Disruptive behaviour, limited attention span and trouble with extended writing. Brian Radcliffe explains how these problems are being tackled with drama. Picture the scene: you've prepared a well-structured and varied lesson plan on a stimulating text. You await the arrival of the class with enthusiasm and high expectations. The door opens and in they tumble, laughing and gossiping, bursting with energy. Your voice level rises as you attempt to create some order. Eventually you start the initial task but there's no time when the whole class is quiet and listening. You can see frustration levels rising among pupils who want to learn but are hindered by the poor behaviour of others. Your confidence and self-belief slides.
At Fallibroome High School, a performing arts college in south-east Cheshire, we're attempting to address these behavioural issues across the curriculum through the use of drama techniques. Cath Pranauskas and Jen Mason, English teachers at the school, have been working with classes of Year 7 mixed ability pupils on the novel The Boy in the Striped Pyjamas by John Boyne. It's a moving text that views the Holocaust through the eyes of a young German boy, who is the son of the camp commandant.
We believe poor behaviour often originates in boredom, the result of classroom routines that are too predictable. Drama techniques that are varied and engaging can be the perfect antidote. So to grab attention at the start of a lesson on the novel, sit the pupils in a circle with a series of simple props at the centre (a piece of chicken wire, a swastika, a map of central Europe and a Star of David). One by one they're invited to approach the centre of the circle, pick up a prop and explain, in a single sentence, what it reminds them of from the narrative. Pupils in groups of four or five can illustrate the action from set chapters using their bodies to form characters and props.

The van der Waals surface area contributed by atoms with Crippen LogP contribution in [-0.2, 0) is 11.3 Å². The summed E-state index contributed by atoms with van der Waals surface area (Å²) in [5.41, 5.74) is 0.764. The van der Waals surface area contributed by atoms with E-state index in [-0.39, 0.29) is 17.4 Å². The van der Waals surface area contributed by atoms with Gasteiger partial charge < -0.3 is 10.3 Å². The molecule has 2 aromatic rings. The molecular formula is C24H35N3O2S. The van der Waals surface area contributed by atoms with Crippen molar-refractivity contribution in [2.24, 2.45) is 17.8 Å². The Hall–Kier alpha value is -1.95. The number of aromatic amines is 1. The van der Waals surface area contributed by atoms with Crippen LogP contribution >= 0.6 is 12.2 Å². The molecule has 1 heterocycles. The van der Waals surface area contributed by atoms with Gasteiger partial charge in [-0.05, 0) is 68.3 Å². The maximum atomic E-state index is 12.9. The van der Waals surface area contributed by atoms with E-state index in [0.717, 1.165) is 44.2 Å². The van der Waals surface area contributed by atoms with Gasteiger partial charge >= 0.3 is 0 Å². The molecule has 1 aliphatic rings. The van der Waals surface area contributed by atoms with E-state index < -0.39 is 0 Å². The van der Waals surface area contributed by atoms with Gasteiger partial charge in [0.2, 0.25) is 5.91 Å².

In science lessons, a similar effect is gained by instructing pupils to act out a scientific process they've recently learnt, taking on roles such as molecules and electrical resistors. The activities help the class to review collectively what they already know in a vocal and physical manner - an approach we've seen particularly appreciated by boys.
Limited attention span can be another cause of poor behaviour. To counter this, an empty chair is placed at the front of the class (the hot seat) to explore characters' motivations and reactions. Whenever a character makes a significant entrance or exit within the narrative, a pupil is invited to sit in the hot seat and, in role, answer a series of questions. Some will answer with simple, objective information. Others will provide deeper analysis. What matters is that as wide a range of pupils are involved as possible and that the reading task is broken down into a simpler, more accessible format.
Finally, we're discovering that drama techniques can help pupils who misbehave because they struggle with extended written tasks. For instance, to highlight the boy's naive interpretation of what he can see in The Boy in the Striped Pyjamas, pairs of pupils are asked to produce a 60-second TV news report on what's happening on the "other side of the fence". A framework can be provided, reminding pupils to include the who, what, why, where, when and how information.
The technique was used in a PSHE unit of work for Year 9 pupils about social isolation. Liberated from the practical concerns of writing, some have shown much greater levels of empathy and sustained involvement. Spontaneous laughter and applause from the audience provides immediate encouragement. Maybe, for some pupils, that has been at the heart of their behavioural issues all along.
Brian Radcliffe is a writer and supply teacher at Fallibroome High School in Cheshire. His latest book Drama for Learning is available from Teachers' Pocketbooks.
- Establish a simple routine to gain pupils' attention, such as a 5-4-3-2- 1 countdown.
- Be a role model - participate in the drama yourself.
- Use the given space - with a little imagination drama can fit any location.
- Be flexible - allow the drama to develop in its own direction.
- Emphasise the role of the audience - sensitivity, support and appreciation.